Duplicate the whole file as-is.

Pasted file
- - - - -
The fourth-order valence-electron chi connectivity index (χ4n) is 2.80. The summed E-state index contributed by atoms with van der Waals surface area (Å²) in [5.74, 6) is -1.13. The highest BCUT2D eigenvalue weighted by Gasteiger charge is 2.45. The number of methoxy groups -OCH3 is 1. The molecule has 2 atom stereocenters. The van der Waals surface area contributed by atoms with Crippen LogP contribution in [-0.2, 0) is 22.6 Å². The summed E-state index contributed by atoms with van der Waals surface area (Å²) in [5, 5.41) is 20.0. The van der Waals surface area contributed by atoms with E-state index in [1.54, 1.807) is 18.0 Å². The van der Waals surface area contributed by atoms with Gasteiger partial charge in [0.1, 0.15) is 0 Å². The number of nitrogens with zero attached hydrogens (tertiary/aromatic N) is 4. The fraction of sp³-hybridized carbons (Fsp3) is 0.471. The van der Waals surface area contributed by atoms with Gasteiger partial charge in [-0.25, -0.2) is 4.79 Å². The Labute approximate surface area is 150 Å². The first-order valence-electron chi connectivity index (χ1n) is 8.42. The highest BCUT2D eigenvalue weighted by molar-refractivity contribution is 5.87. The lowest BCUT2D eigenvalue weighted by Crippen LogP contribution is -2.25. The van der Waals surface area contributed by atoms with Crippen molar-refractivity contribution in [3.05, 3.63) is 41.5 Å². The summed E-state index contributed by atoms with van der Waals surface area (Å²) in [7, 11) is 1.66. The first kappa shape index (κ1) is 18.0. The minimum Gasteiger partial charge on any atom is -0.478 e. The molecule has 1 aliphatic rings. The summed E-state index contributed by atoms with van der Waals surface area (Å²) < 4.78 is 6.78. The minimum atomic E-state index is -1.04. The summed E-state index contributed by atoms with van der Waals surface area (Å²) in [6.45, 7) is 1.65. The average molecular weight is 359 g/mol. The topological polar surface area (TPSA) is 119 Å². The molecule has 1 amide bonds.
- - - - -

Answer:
The fourth-order valence-electron chi connectivity index (χ4n) is 2.80. The summed E-state index contributed by atoms with van der Waals surface area (Å²) in [5.74, 6) is -1.13. The highest BCUT2D eigenvalue weighted by Gasteiger charge is 2.45. The number of methoxy groups -OCH3 is 1. The molecule has 2 atom stereocenters. The van der Waals surface area contributed by atoms with Crippen LogP contribution in [-0.2, 0) is 22.6 Å². The summed E-state index contributed by atoms with van der Waals surface area (Å²) in [5, 5.41) is 20.0. The van der Waals surface area contributed by atoms with E-state index in [1.54, 1.807) is 18.0 Å². The van der Waals surface area contributed by atoms with Gasteiger partial charge in [0.1, 0.15) is 0 Å². The number of nitrogens with zero attached hydrogens (tertiary/aromatic N) is 4. The fraction of sp³-hybridized carbons (Fsp3) is 0.471. The van der Waals surface area contributed by atoms with Gasteiger partial charge in [-0.25, -0.2) is 4.79 Å². The Labute approximate surface area is 150 Å². The first-order valence-electron chi connectivity index (χ1n) is 8.42. The highest BCUT2D eigenvalue weighted by molar-refractivity contribution is 5.87. The lowest BCUT2D eigenvalue weighted by Crippen LogP contribution is -2.25. The van der Waals surface area contributed by atoms with Crippen molar-refractivity contribution in [3.05, 3.63) is 41.5 Å². The summed E-state index contributed by atoms with van der Waals surface area (Å²) in [7, 11) is 1.66. The first kappa shape index (κ1) is 18.0. The minimum Gasteiger partial charge on any atom is -0.478 e. The molecule has 1 aliphatic rings. The summed E-state index contributed by atoms with van der Waals surface area (Å²) < 4.78 is 6.78. The minimum atomic E-state index is -1.04. The summed E-state index contributed by atoms with van der Waals surface area (Å²) in [6.45, 7) is 1.65. The average molecular weight is 359 g/mol. The topological polar surface area (TPSA) is 119 Å². The molecule has 1 amide bonds.